CNN takes a different take.  It begins with the very neutral headline: Commonwealth Games begin in India “amid security”.  One might ask, as opposed to what?  Did CNN expect a free movement of people across the parliament, the presidents house and the capital with no security in place.  Did the Olympics begin in Beijing (or even in pre-911 Atlanta) without security?  Which part of the title is the news?

And then, don’t even get me started on the BBC.  I stopped being its reader back when BBC stopped being anti-India covertly (and became overtly anti-Indian).  Incidentally – on that note – BBC still hasn’t found any further details on the “gunmen” of 26-11, although it continues to end every piece on India with the standard 3-sentence paragraph about the 3 wars with India’s western neighbor.  That’s really great for about two kinds of readers – those who have in coma for about 64 years, and those who want to have 3 sentences for every country so they can get on the big boss or some other reality show.  It meets BBC’s agenda of always hyphenating India so that it doesn’t challenge UK’s rightful place (as what, I don’t really know).  [I routinely get some emails from UK readers – something like “Please stop equating BBC with UK!” – and I always tell them the same thing – “I cannot distinguish, because the BBC is established under a Royal Charter and operates under its Agreement with the Secretary of State for Culture, Media and Sport. BBC is actually funded by UK households, it isn’t just a UK based company.”]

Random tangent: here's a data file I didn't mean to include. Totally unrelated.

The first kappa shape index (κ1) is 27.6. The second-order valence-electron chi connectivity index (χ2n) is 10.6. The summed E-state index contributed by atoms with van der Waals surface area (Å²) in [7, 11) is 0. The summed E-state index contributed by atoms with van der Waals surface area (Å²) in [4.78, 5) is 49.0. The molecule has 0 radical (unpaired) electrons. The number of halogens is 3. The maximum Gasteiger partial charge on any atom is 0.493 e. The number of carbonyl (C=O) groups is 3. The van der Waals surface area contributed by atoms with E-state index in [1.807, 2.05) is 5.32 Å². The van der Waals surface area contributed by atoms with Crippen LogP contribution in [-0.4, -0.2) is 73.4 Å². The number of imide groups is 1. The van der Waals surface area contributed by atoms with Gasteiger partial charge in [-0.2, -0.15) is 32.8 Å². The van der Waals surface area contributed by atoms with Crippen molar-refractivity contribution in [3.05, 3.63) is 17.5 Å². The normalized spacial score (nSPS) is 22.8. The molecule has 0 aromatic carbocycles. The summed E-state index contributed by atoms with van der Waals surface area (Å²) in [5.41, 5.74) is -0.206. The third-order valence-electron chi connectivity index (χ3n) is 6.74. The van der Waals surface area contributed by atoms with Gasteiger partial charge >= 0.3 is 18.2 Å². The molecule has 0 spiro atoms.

Anyway, back to the games, the medals tally can be found here: CWG 2010 Medalls Tally.

Facts and Information

Get your facts first, then you can distort them as you please.
Mark Twain

Every day some or other news comes about that says “Car sales highest in one year!”, “Unemployment at lowest point in 36 years!”.  And this, and that!  For one thing, almost all of those facts are true. For second, they are also ridiculous misrepresentations.  (Unless of course you happen to be reading National Enquirer, in which they are all false but serious representations.)

This doesn’t happen just in the media and news (although, media has the first right to blame due to its power).  I came across a recommendation about a candidate: “One of my top 25% students in last 16 years.”  So does that mean you had to go back 16 years so that he would squeeze into the 25%?  Was he not the top 25% of students this past year?

Rum Raisin

Mumbai seige – 18 months after

18 months after the Mumbai seige, it is time to review how badly 2 news media reported it.

  • BBC: Mumbai attacks will be go down in history as one of the worst reporting achievements of Biased Broadcasting Corporation.  It lead to some unbelievably crass reporting by BBC, where in it chose to report the terrorists as gunmen, and chose to entirely deny the fact that the Jewish center had been chosen by design.  Starting from the very first report, it chose to represent India as a country in general chaos with a “history of unrest”, which should somehow justify the attacks there, so that the rest of us living in the “civilized west” can go on with our lives undeterred by this “local Indian problem”, which at least as BBC chose to believe, is not related to “terrorism”.  British parliamentarian Stephen Pound referred to the BBC’s whitewashing of the terror attacks as “the worst sort of mealy mouthed posturing. It is desperation to avoid causing offence which ultimately causes more offence to everyone.”